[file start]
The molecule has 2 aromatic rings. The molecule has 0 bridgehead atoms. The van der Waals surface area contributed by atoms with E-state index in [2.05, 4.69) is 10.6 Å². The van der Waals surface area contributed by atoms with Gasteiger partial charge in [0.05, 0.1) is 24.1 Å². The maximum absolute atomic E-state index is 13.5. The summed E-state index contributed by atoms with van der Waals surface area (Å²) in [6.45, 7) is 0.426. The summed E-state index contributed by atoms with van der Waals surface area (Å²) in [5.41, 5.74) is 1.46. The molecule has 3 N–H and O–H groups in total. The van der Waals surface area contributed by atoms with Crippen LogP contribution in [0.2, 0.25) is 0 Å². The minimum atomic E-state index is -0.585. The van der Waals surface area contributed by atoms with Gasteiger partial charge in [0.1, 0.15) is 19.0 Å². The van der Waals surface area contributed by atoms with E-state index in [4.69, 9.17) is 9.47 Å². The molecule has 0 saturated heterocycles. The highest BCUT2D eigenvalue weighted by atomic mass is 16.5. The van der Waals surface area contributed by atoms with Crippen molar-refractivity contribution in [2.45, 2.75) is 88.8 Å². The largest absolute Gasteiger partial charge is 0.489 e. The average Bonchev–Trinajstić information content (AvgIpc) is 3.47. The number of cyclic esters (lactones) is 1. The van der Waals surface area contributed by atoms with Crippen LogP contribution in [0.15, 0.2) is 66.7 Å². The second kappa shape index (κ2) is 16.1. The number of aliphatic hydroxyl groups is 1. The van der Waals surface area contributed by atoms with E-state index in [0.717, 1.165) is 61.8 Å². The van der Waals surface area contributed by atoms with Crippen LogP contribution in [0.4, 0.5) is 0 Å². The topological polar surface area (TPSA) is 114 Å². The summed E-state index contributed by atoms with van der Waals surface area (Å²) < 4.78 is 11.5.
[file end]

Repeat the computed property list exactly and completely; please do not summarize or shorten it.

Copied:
The molecule has 2 aromatic rings. The molecule has 0 bridgehead atoms. The van der Waals surface area contributed by atoms with E-state index in [2.05, 4.69) is 10.6 Å². The van der Waals surface area contributed by atoms with Gasteiger partial charge in [0.05, 0.1) is 24.1 Å². The maximum absolute atomic E-state index is 13.5. The summed E-state index contributed by atoms with van der Waals surface area (Å²) in [6.45, 7) is 0.426. The summed E-state index contributed by atoms with van der Waals surface area (Å²) in [5.41, 5.74) is 1.46. The molecule has 3 N–H and O–H groups in total. The van der Waals surface area contributed by atoms with Crippen LogP contribution in [0.2, 0.25) is 0 Å². The minimum atomic E-state index is -0.585. The van der Waals surface area contributed by atoms with Gasteiger partial charge in [0.1, 0.15) is 19.0 Å². The van der Waals surface area contributed by atoms with E-state index in [4.69, 9.17) is 9.47 Å². The molecule has 0 saturated heterocycles. The highest BCUT2D eigenvalue weighted by atomic mass is 16.5. The van der Waals surface area contributed by atoms with Crippen molar-refractivity contribution in [2.45, 2.75) is 88.8 Å². The largest absolute Gasteiger partial charge is 0.489 e. The average Bonchev–Trinajstić information content (AvgIpc) is 3.47. The number of cyclic esters (lactones) is 1. The van der Waals surface area contributed by atoms with Crippen LogP contribution in [0.15, 0.2) is 66.7 Å². The second kappa shape index (κ2) is 16.1. The number of aliphatic hydroxyl groups is 1. The van der Waals surface area contributed by atoms with E-state index in [0.717, 1.165) is 61.8 Å². The van der Waals surface area contributed by atoms with Crippen LogP contribution in [0.4, 0.5) is 0 Å². The topological polar surface area (TPSA) is 114 Å². The summed E-state index contributed by atoms with van der Waals surface area (Å²) < 4.78 is 11.5.